Mr. Piliero said he’ll contact the Development Council next week. Mr. Philips suggested tabling this discussion until commitments are obtained. Mr. Kuhn said the upgrades should be approved up to the original $88,000. Mr. Allen said PennDOT is signing documents now. The Board should commit now and seek funding later. Mr. Allen said it’s critical for the Board to agree to the upgrades now, subject to covering the difference from other sources, since this will provide them with options. Mr. Philips disagreed, saying the Board can say yes later. Mr. Motel said that will be too late; PennDOT will base its design on the pole specifications. Mr. Kuhn agreed.
There was no second to Mr. Kuhn’s motion and the motion died.
Mr. Kuhn then moved to approve the agreement to cover the cost of signal pole upgrades in the Route 29 corridor subject to the developers covering the cost over $88,000 as a condition of final approval of their subdivision plans and the Township obtaining other funding sources. Mr. Thompson said the Board can’t make this a condition of final approval before the final plan is submitted for review. Mr. Willig seconded Mr. Kuhn’s motion and called for discussion. There being none further, Mr. Willig called the vote. Mr. Kuhn, Mr. Willig and Mr. Piliero were in favor. Mr. Philips and Mr. Rodgers were opposed. The motion carried 3-2.
Mrs. Csete said she spoke to Carl and Sharon Fisher, who both agreed to serve on the ASA Committee for the seven year review due this year. She previously circulated a list of names of those who had served on the committee previously and were willing to be reappointed. There must 2 farmers, 1 supervisor and one resident on the committee. Most individuals are eligible in multiple categories. Mr. Kuhn moved to appoint the following individuals to the Agricultural Security Area Committee to conduct the seven year review:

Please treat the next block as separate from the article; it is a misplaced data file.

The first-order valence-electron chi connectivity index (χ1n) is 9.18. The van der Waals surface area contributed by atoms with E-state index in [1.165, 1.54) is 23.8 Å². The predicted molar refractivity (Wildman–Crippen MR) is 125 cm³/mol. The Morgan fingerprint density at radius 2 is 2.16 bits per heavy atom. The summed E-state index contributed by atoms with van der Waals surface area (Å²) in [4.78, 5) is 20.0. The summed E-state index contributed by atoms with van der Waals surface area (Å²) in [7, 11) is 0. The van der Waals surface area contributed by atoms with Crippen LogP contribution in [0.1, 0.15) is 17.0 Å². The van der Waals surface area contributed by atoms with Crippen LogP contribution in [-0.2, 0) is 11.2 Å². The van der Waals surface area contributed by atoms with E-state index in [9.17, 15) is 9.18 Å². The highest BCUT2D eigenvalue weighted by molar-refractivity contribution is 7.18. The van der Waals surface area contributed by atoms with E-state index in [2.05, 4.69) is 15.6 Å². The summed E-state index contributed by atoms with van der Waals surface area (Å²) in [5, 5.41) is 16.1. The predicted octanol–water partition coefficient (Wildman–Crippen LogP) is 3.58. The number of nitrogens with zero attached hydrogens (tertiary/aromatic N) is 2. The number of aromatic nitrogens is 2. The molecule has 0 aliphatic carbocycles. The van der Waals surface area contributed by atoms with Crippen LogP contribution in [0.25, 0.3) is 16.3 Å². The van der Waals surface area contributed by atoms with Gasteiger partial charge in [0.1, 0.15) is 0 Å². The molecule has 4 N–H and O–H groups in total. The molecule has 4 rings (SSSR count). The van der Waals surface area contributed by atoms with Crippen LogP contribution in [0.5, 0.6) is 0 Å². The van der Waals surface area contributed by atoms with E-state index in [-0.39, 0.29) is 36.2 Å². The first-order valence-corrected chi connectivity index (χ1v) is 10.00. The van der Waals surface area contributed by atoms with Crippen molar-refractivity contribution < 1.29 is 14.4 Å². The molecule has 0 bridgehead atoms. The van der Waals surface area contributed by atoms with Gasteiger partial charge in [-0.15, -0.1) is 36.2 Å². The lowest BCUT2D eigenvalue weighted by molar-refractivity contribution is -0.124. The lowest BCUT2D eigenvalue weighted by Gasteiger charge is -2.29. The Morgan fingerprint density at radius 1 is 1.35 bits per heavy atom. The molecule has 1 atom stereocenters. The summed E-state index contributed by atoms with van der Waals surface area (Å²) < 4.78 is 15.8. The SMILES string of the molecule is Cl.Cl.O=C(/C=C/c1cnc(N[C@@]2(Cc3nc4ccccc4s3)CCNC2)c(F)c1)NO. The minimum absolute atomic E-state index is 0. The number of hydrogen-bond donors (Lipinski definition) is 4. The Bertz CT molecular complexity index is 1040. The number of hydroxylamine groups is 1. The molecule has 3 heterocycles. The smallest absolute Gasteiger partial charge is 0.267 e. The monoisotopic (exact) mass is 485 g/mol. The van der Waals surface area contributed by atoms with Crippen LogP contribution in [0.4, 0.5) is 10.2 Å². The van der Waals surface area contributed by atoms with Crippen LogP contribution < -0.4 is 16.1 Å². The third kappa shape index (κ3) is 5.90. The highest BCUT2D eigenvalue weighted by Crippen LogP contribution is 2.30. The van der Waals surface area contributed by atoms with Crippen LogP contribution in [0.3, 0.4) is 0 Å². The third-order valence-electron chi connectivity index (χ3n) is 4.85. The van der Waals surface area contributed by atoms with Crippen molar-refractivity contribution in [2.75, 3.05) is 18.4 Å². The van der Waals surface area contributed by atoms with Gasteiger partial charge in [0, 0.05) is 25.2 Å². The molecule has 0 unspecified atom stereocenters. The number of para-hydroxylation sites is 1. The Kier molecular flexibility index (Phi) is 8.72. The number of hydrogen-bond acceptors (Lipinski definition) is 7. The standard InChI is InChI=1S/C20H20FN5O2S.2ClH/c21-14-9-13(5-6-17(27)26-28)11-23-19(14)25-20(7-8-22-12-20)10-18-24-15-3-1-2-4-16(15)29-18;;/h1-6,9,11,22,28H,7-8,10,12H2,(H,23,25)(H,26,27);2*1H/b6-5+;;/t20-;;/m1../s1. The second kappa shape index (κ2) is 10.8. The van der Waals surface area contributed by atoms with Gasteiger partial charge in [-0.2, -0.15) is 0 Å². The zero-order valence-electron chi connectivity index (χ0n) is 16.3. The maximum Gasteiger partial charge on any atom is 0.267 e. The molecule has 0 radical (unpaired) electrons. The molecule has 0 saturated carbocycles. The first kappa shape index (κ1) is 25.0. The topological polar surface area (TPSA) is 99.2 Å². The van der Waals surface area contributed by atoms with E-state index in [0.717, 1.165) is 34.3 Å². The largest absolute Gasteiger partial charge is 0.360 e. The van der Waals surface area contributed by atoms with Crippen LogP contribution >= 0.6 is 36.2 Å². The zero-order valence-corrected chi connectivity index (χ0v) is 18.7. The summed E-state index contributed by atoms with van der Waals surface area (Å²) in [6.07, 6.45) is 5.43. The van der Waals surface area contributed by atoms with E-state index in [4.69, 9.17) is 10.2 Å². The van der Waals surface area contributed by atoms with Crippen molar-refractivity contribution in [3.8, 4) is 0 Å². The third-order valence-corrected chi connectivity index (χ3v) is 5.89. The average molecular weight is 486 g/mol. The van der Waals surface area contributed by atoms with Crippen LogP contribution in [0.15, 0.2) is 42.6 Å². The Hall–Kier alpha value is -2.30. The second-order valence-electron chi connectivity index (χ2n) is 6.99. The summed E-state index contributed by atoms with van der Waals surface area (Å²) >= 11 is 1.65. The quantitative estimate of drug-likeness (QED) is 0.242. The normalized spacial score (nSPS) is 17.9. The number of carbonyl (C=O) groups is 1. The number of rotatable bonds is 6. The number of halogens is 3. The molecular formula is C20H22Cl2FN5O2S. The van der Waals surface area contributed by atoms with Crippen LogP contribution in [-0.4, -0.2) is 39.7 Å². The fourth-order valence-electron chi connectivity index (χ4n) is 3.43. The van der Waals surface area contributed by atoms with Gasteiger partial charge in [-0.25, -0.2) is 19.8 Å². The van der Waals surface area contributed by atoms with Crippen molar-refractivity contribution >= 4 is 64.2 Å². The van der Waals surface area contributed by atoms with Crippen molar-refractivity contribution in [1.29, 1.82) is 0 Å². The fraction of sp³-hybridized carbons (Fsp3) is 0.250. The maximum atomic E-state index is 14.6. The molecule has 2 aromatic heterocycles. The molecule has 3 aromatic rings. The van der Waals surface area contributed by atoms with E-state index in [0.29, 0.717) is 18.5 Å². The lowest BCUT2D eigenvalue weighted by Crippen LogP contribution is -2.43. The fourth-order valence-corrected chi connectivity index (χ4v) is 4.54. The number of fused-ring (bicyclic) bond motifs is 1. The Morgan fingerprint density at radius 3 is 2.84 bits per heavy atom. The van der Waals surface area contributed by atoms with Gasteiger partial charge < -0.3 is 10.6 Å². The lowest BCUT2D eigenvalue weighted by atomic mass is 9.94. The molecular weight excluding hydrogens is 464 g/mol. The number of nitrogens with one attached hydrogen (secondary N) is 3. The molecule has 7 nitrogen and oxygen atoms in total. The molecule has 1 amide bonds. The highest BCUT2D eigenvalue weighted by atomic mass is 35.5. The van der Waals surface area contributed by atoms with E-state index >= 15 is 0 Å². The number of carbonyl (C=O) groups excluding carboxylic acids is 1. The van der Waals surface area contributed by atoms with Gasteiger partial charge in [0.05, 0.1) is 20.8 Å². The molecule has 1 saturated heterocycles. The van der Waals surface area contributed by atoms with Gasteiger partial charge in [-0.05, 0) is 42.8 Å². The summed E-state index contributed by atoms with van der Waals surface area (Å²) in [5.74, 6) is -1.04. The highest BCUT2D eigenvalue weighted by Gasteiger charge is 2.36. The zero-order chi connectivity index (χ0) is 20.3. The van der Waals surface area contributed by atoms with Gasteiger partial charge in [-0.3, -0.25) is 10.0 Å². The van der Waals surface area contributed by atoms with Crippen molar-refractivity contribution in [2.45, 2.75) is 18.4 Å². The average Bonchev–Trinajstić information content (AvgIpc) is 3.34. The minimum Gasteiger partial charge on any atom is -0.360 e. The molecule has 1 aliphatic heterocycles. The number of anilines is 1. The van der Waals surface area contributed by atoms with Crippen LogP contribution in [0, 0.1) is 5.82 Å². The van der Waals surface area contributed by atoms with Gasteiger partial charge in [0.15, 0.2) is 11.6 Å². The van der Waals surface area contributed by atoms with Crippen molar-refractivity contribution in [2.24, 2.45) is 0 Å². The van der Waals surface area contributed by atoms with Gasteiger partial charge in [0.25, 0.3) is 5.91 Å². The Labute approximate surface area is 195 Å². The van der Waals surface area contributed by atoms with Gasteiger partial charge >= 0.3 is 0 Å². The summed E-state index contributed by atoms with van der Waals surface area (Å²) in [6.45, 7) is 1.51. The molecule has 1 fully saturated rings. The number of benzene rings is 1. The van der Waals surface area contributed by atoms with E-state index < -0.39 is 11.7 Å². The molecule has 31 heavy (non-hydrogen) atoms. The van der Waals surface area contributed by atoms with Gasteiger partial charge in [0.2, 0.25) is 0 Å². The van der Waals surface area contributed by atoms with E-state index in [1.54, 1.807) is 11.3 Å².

Sharon Fisher – resident/farmer
Carl Fisher – resident/farmer
Bill Andersen - farmer
Mike Rodgers - supervisor
Hugh Willig – farmer/supervisor
Mr. Rodgers seconded the motion. Mr. Willig called for discussion, and there being none, called the vote. All were in favor.
Mr. Philips said he has concerns over the draft amendments to the Stormwater Management Ordinance (SMO) and asked if there was time for a presentation and discussion. Mr. Thompson said there are substantive changes.
Mr. Wright said he presented the amendments at the last Planning Commission meeting and that along with Q & A took two hours. There was no recommendation from the Commission, which concerned them as to whether this would interfere with the DEP’s deadline. The County Planning Commission said if the Board can demonstrate that the Township Planning Commission is in the process of a review, the Board can communicate this with the DEP and they would accept this. Mr. Thompson said his understanding is that the Township has six months after the DEP’s approval of the new standards for the Valley Creek watershed to implement them locally and there would likely be no action taken against the Township. Some of the proposed changes are unrelated to the Valley Creek Plan, and he will confirm that the Township can take this extra time.
Mr. Philips said there is much to digest, asking if the Township’s proposed ordinance is more or less stringent than the Valley Creek Plan. He then asked if the Township is reversing anything from its existing SMO. Mr. Kohli responded no to the latter question. Mr. Wright said the Township’s ordinance is more restrictive in some areas so these are not being change. They reviewed each item with care and they can provide the Planning Commission’s input at the August meeting.
Mr. Thompson said the DEP will review his letter sent to them Friday, and scheduling the hearing to consider adoption can take place at the September meeting.
Mr. Piliero questioned why patching was done on Hilltop, Pickering and Union Hill Roads when they’re scheduled for resurfacing this summer. Mr. Alston said the roads were falling apart and some areas had to be addressed immediately. Mr. Piliero disagreed and said it had been previously decided that the roads could wait for repaving.
Mr. Willig adjourned the meeting at 9:36 p.m. and said the Board would hold an executive session following it to discuss real estate matters. The next business meeting is scheduled for Monday, August 1, 2011, 7:30 p.m. at the Great Valley Middle School, Room 154, 255 North Phoenixville Pike, Malvern, PA.